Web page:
Does this study influence your practice?
This study influences my practice by showing me the power that ultrasound has in expediting patient care. Decreasing the length of stay for ED patients can be accomplished by being able to become independent of a variety of factors that influence your medical decision-making. Through the incorporation of ultrasound, this study shows how one can use it to understand human anatomy and directly ease pain in a way that uses fewer resources and staff. By using ultrasound more often in the ED physicians will be able to use fewer resources and have more time to expedite patient care. Although there are limitations of doing interscalene nerve blocks such as difficulty accessing the brachial plexus secondary to a patient’s body habitus, complications with lidocaine toxicity, infection, bleeding, and puncture of vasculature. I still believe that in the hands of a trained provider it is a great modality as compared to the resources and prolonged length of stay created by procedural sedation.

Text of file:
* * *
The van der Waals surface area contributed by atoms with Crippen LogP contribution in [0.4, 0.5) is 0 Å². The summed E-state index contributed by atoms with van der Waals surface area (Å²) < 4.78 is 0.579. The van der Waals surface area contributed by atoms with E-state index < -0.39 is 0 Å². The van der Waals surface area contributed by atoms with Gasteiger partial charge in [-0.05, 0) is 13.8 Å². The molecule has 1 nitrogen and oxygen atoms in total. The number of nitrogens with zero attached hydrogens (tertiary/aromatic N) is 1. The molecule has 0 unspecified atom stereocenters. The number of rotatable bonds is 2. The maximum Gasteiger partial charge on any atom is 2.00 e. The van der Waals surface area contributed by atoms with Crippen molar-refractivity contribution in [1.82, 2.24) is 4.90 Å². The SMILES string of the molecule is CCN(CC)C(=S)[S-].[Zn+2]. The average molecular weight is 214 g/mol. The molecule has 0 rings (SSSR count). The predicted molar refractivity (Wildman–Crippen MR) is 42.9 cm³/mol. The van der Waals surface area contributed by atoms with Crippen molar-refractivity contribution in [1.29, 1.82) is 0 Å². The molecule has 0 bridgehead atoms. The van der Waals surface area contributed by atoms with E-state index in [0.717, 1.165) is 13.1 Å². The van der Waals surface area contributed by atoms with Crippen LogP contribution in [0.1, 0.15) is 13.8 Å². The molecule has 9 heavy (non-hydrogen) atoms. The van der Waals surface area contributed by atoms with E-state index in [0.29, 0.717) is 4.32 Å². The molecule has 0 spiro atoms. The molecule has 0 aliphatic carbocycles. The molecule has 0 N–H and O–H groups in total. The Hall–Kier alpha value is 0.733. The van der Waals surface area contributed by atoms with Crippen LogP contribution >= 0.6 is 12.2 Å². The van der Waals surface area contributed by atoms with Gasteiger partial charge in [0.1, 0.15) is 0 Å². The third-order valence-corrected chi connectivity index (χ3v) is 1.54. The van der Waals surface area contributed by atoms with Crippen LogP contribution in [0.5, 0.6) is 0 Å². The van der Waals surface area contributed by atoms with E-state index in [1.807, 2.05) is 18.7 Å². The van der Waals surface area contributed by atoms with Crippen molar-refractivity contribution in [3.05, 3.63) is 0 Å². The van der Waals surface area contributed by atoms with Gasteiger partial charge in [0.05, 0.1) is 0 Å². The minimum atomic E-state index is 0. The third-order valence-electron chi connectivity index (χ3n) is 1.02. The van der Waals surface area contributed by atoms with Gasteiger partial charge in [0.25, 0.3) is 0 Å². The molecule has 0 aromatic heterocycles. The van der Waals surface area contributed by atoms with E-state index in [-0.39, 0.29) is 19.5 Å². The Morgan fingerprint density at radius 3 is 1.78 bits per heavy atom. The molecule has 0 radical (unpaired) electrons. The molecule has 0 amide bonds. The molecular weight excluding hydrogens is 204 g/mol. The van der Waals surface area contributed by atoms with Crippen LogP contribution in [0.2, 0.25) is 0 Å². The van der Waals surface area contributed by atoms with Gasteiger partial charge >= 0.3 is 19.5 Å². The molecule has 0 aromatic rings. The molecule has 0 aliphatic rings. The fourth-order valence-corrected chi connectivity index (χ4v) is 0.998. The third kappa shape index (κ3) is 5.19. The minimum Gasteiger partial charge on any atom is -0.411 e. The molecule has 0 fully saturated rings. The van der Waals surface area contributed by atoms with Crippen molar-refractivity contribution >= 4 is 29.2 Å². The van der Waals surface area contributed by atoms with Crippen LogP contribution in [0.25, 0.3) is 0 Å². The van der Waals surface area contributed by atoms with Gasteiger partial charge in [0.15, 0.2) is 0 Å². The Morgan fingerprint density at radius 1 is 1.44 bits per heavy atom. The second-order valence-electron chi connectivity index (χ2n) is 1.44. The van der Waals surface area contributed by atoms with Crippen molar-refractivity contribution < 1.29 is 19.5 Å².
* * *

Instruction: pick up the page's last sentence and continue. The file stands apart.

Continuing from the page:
A Prospective Comparison of Procedural Sedation and Ultrasound-guided Interscalene Nerve Block for Shoulder Reduction in the Emergency Department. Michael Blaivas, MD, Srikar Adhikari, MD, RDMS, and Lina Lander, ScD